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I have always disliked using ids and classes as selectors for obvious reasons: ids are unique and classes have to do with styles and should be able to change without affecting functionality of the site.

I used to create things like

   <div rel="foo">...</div>

   $("[rel=foo]").click(..);

What is the proper way to do this with HTML5? I was tempted by role, but it appears, this attribute has a specific meaning and purpose.

I am just learning HTML5 and your help is greatly appreciated!

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I think your supposition that "classes have to do with styles" is faulty. From the HTML 5 spec: "..authors are encouraged to use values that describe the nature of the content, rather than values that describe the desired presentation of the content." Classes change the semantics of an element, they do not -- inherently -- describe how it looks. An element's visual style is a by-product of its meaning (only one of which are its classes), not the other way around. –  32bitkid Jun 9 '12 at 15:16
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3 Answers 3

up vote 1 down vote accepted

You can add any number of classes to your element. And when you selecting, you can use one class as selector.

<div class="class1 class2 foo">

selector,

$(".foo").click(..);

you don't need to defined foo class inside your CSS

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I do like your point. I dislike using classes as so specific to the element that they are not useful for others, e.g. class="button-on-signup-form" which I see in so many sites. I prefer the class="col notepad private" or something, indicating a variety of things I have defined to mean "this kind of a thing." Adding "collapsible" to it and tying it to functionality doesn't feel improper. I'll adopt the idea. –  KateYoak Jun 10 '12 at 20:53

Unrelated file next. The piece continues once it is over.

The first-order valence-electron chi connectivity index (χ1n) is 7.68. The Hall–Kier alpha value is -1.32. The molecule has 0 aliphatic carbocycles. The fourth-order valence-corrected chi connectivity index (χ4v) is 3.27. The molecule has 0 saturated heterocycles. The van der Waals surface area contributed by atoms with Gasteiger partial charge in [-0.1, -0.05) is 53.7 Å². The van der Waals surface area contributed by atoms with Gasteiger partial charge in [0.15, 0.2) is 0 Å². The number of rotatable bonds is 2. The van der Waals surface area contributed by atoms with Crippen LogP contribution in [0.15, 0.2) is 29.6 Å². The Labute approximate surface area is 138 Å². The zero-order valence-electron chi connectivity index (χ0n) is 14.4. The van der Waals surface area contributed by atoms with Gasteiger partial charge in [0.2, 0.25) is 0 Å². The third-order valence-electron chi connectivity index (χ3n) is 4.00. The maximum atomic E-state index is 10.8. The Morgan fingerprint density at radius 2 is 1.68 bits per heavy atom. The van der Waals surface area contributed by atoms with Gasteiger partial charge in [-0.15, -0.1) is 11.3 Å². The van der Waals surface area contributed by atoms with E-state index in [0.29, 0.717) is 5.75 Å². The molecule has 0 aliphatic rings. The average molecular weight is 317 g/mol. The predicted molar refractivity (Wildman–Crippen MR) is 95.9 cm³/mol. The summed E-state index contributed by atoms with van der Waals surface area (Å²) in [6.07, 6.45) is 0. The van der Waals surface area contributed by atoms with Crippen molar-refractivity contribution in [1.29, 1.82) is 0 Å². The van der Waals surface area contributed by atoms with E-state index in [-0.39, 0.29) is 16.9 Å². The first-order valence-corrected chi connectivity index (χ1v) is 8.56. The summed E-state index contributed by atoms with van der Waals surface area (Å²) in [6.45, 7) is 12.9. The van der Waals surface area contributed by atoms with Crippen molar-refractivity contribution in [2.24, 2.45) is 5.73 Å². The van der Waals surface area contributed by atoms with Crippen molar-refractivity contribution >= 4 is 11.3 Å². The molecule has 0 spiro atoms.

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Try not using rel, choose title instead. Then you can use jQuery like this:

$('div[title="foo"]').click(...);

Using title, id or class is proper for HTML5. Also, I think you should revisit using classes and IDs as selectors - it's very handy, efficient and easy.

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While I do not like using title (it has a specific usefulness), I looked up rel and you are right - it's worse: "The REL attribute is used to give the relationship(s) described by the hypertext link, and describes the relationship of the destination of the link to the document containing the hypertext anchor -- consequently REL cannot be used unless an HREF is present. The value for REL is a space-separated list of relationship values." I'll stick with using classes as described by all the answers here. Thanks! –  KateYoak Jun 10 '12 at 20:56
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Don't go against the wildly accepted solution here: use the class attribute.

Try to elaborate a naming convention that maps the structure of your pages and components in these pages.

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